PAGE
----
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QBracket: Final Four Cases for Taylor Martinez, Tommy Armstrong Jr.

March 17, 2021

Now in the Final Four of our QB Bracket, we’ve reached a matchup many were hopeful to see: Taylor Martinez vs. Tommy Armstrong Jr.

The resumes are similar—10,233 yards of total offense and 87 career touchdowns for Martinez and 10,690 yards of total offense and 90 career touchdowns for Armstrong—so who moves on? Husker fans can vote on the matchup on Hail Varsity’s Twitter and Instagram pages, so you’ll determine the answer to that question. 

Who’s most deserving? Here’s a case for both. 

The Case for Taylor Martinez

The California product has the always-mystifying “what if?” component attached to his Husker legacy. Anytime a former player has that, they’re going to be remembered fondly. “Yeah he was good, but what if he didn’t get hurt? He could have been better. What could have been?”

Martinez’s case to be Nebraska’s best quarterback of the last 20 years is two-fold: he took the team higher, and we’ll never know what might have been in his senior season had he not been injured. 

You know the accolades by now. 

A two-time captain, Martinez set career program records for total offense, passing yards, completions, touchdowns, and starts during his time at Nebraska. His 2,975 career rushing yards rank second all-time by a Cornhusker quarterback.

He also broke the single-season program records for total offense and total touchdowns thanks to a prolific 2012 campaign. He produced 3,890 yards and 33 touchdowns while leading the Huskers to a 10-4 record, a Big Ten Championship appearance, and a Capital One Bowl appearance.

That season could serve as the differentiator. Nebraska was 7-1 in conference play, the best conference record a Nebraska team had produced since Eric Crouch’s 2001 campaign. Nebraska beat Wisconsin 30-27 to open the conference slate after trailing 27-10 at one point in the third quarter.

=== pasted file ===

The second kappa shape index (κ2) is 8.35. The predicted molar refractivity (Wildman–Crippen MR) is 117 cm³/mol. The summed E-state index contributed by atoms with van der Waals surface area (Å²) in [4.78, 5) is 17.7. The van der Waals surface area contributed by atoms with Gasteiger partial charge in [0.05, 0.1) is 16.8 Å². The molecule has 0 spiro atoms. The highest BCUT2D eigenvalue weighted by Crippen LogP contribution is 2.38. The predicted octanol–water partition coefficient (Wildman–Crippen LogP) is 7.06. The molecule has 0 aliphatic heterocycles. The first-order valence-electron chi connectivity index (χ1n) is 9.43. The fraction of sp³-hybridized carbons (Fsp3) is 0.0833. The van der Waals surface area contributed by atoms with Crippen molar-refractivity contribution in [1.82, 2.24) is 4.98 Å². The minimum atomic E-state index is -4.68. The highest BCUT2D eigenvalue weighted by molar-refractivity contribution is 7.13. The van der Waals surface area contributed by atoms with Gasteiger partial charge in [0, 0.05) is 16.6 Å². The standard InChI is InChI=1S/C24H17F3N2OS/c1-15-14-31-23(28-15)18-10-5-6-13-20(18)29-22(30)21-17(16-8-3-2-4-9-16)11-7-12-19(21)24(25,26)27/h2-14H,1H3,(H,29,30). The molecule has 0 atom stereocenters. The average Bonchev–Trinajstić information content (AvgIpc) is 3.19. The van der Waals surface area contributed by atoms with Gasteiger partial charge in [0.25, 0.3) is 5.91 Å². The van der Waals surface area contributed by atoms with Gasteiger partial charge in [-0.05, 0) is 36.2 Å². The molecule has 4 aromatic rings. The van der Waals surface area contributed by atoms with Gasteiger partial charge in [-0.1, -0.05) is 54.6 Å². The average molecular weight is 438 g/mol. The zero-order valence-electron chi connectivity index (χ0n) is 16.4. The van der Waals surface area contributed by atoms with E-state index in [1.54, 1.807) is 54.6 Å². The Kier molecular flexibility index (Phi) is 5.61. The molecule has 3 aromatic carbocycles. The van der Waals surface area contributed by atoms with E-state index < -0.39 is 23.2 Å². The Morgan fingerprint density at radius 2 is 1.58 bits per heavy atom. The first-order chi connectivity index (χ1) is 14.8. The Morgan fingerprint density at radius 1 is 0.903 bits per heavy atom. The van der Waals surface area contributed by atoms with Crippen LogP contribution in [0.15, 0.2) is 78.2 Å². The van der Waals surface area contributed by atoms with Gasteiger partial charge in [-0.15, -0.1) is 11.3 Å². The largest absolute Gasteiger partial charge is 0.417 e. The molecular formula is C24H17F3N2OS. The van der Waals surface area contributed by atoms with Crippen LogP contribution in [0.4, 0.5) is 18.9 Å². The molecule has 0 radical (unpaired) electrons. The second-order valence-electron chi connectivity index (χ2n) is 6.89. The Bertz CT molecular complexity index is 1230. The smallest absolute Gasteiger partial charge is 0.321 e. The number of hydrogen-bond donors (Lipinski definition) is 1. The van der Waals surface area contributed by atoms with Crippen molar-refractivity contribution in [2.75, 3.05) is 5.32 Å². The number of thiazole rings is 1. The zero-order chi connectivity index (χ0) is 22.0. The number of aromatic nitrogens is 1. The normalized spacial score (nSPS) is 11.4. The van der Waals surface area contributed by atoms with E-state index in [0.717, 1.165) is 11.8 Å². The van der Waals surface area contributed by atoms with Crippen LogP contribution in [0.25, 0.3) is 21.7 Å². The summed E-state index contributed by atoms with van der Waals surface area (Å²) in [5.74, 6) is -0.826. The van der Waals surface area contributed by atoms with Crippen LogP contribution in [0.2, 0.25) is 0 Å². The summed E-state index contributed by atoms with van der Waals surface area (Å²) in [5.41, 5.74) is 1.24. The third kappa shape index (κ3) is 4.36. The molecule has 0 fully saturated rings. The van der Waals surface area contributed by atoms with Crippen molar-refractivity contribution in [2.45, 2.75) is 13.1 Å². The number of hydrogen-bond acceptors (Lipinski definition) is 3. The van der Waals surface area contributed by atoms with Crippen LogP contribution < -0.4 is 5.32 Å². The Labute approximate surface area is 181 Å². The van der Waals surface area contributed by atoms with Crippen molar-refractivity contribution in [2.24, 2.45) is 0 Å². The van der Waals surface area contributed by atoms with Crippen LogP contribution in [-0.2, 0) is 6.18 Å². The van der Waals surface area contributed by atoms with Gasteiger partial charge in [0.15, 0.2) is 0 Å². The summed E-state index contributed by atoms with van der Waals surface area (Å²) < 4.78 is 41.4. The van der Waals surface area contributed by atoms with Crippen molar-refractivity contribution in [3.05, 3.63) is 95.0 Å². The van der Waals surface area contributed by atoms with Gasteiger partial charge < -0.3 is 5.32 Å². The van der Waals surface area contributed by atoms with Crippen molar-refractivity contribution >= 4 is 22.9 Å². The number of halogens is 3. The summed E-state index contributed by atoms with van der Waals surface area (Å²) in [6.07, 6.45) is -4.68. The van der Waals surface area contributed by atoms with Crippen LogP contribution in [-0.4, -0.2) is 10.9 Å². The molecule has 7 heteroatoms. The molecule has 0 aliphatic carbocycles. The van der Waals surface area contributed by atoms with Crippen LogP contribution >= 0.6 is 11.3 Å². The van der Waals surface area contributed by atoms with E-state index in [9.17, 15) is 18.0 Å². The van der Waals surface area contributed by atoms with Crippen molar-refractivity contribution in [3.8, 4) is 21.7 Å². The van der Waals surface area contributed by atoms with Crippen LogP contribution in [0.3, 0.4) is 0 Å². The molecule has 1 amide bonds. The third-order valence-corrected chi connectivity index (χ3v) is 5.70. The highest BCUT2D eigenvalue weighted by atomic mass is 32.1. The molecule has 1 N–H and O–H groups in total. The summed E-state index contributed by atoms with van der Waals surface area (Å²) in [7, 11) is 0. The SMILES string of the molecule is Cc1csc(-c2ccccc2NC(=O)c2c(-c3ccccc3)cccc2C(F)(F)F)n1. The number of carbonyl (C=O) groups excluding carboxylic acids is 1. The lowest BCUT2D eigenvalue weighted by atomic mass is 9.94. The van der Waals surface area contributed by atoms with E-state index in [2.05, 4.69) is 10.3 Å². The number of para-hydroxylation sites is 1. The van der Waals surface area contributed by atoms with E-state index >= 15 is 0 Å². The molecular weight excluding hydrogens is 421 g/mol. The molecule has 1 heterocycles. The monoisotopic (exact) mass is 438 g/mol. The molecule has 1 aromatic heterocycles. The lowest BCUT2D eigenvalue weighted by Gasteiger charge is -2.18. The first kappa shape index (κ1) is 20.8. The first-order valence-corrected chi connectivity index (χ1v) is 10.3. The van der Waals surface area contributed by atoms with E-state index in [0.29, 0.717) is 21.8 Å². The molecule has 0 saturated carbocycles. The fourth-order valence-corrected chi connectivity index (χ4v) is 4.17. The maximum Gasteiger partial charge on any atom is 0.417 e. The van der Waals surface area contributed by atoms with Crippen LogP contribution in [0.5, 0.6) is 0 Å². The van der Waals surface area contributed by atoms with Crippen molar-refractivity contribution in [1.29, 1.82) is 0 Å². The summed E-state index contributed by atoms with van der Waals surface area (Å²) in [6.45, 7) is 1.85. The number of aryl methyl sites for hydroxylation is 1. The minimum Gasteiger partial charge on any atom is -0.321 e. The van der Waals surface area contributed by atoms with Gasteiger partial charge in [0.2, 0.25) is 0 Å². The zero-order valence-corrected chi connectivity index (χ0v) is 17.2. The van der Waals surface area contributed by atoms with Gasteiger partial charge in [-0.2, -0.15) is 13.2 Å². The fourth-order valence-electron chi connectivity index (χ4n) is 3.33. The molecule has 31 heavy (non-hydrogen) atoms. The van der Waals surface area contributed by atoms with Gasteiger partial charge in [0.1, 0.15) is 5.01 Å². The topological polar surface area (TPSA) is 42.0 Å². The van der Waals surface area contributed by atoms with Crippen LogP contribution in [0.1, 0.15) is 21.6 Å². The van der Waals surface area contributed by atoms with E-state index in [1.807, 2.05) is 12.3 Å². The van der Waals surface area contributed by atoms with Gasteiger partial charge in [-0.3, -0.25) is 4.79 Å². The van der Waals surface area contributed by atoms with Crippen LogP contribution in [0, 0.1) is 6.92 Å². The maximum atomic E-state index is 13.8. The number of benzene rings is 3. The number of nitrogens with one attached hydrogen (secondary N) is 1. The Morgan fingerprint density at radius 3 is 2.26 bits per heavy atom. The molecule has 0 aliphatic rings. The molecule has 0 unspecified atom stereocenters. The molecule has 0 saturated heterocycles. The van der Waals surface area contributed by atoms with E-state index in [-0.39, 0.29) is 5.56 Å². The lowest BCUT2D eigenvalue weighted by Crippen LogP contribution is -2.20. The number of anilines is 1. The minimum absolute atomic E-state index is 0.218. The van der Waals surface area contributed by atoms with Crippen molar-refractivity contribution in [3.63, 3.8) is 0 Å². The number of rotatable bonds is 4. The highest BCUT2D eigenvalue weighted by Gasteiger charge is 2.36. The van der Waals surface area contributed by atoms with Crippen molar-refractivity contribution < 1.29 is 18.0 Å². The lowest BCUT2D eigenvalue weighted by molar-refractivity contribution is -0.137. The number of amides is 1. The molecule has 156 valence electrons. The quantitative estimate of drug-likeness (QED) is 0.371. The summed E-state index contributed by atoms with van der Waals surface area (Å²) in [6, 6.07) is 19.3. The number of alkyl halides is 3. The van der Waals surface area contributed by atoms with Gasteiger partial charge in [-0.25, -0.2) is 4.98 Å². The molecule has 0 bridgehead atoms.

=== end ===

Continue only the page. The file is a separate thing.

Martinez had 181 yards passing, 107 yards rushing, and three total touchdowns that day. 

Nebraska was blown out at Ohio State the following week, but then rattled off six straight wins to claim the Legends Division crown and book what remains the program’s only trip to the Big Ten Championship game. 

A foot injury took away his senior season, one that was later revealed to have been suffered in the fourth quarter of Nebraska’s 2013 season-opener against Wyoming. Nebraska blew a 21-3 lead in an early-season ranked matchup with UCLA, of which Martinez was a part, and he only played one more game after that—a month later in an 11-point loss to Minnesota. 

Nebraska was 9-4 that season thanks in part to Martinez’s backups, Armstrong and Ron Kellogg III. But if not for Martinez’s injury—a “plantar plate tear” of the second MPJ in his left foot—would Nebraska have been able to return to the Big Ten title game? 

Martinez’s brilliance pre-injury might suggest that answer would have been yes.

Martinez never lost more than four games in a season, Armstrong had a 6-7 campaign to his name and in 2016 was part of three blowouts in five regular-season games to close out the conference slate. 

The Case for Tommy Armstrong Jr.

The crossover quarterback, Armstrong played for both Bo Pelini and Mike Riley. Despite learning two different offenses, Armstrong finished his career with program records (he still owns) for passing yards, total offense, passing touchdowns, and total touchdowns.

If the former Texas quarterback comes out on top, it might be his end-to-end production. 

Armstrong went 7-1 as a starter when Martinez went down in 2013. He then started every game in 2014, compiling a 9-4 record. 

During that season Armstrong was brilliant. He threw for 2,695 yards (7.8 per attempt) and 22 touchdowns against 12 picks. He also rushed for 705 yards and nine scores and caught a 16-yard receiving touchdown. 

In 2015, Armstrong played in 12 of the team’s 13 games (6-6 as the starter) and put up 3,430 yards of total offense and 29 total touchdowns. It was NU’s first season without tailback Ammer Abdullah and more of the offensive emphasis was on Armstrong to move the ball threw the air. His interceptions rose from 12 to 16, but he complete a career-high 55% of his throws. 

In 2016, Armstrong got Nebraska off to a 7-0 start and an 8-3 record with him running the show. 

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